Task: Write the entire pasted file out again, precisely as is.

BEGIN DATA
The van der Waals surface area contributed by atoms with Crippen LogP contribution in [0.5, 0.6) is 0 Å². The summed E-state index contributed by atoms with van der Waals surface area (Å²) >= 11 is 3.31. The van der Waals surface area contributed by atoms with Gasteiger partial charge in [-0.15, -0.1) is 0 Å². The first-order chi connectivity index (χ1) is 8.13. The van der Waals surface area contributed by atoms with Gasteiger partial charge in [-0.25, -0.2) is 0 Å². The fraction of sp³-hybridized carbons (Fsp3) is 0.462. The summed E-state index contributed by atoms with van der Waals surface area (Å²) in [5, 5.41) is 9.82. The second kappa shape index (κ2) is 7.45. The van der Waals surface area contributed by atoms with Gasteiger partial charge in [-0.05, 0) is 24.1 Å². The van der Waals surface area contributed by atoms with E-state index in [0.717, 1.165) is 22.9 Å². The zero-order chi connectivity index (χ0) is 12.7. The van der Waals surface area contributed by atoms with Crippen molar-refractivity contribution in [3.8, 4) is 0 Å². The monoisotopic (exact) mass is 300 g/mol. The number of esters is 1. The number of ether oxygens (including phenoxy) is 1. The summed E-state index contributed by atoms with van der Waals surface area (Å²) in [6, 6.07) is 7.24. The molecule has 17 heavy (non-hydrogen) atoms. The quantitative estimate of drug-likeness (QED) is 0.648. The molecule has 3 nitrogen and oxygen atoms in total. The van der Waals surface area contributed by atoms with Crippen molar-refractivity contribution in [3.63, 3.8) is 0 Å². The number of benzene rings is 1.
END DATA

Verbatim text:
The van der Waals surface area contributed by atoms with Crippen LogP contribution in [0.5, 0.6) is 0 Å². The summed E-state index contributed by atoms with van der Waals surface area (Å²) >= 11 is 3.31. The van der Waals surface area contributed by atoms with Gasteiger partial charge in [-0.15, -0.1) is 0 Å². The first-order chi connectivity index (χ1) is 8.13. The van der Waals surface area contributed by atoms with Gasteiger partial charge in [-0.25, -0.2) is 0 Å². The fraction of sp³-hybridized carbons (Fsp3) is 0.462. The summed E-state index contributed by atoms with van der Waals surface area (Å²) in [5, 5.41) is 9.82. The second kappa shape index (κ2) is 7.45. The van der Waals surface area contributed by atoms with Gasteiger partial charge in [-0.05, 0) is 24.1 Å². The van der Waals surface area contributed by atoms with E-state index in [0.717, 1.165) is 22.9 Å². The zero-order chi connectivity index (χ0) is 12.7. The van der Waals surface area contributed by atoms with Crippen molar-refractivity contribution in [3.8, 4) is 0 Å². The monoisotopic (exact) mass is 300 g/mol. The number of esters is 1. The number of ether oxygens (including phenoxy) is 1. The summed E-state index contributed by atoms with van der Waals surface area (Å²) in [6, 6.07) is 7.24. The molecule has 17 heavy (non-hydrogen) atoms. The quantitative estimate of drug-likeness (QED) is 0.648. The molecule has 3 nitrogen and oxygen atoms in total. The van der Waals surface area contributed by atoms with Crippen molar-refractivity contribution in [3.63, 3.8) is 0 Å². The number of benzene rings is 1.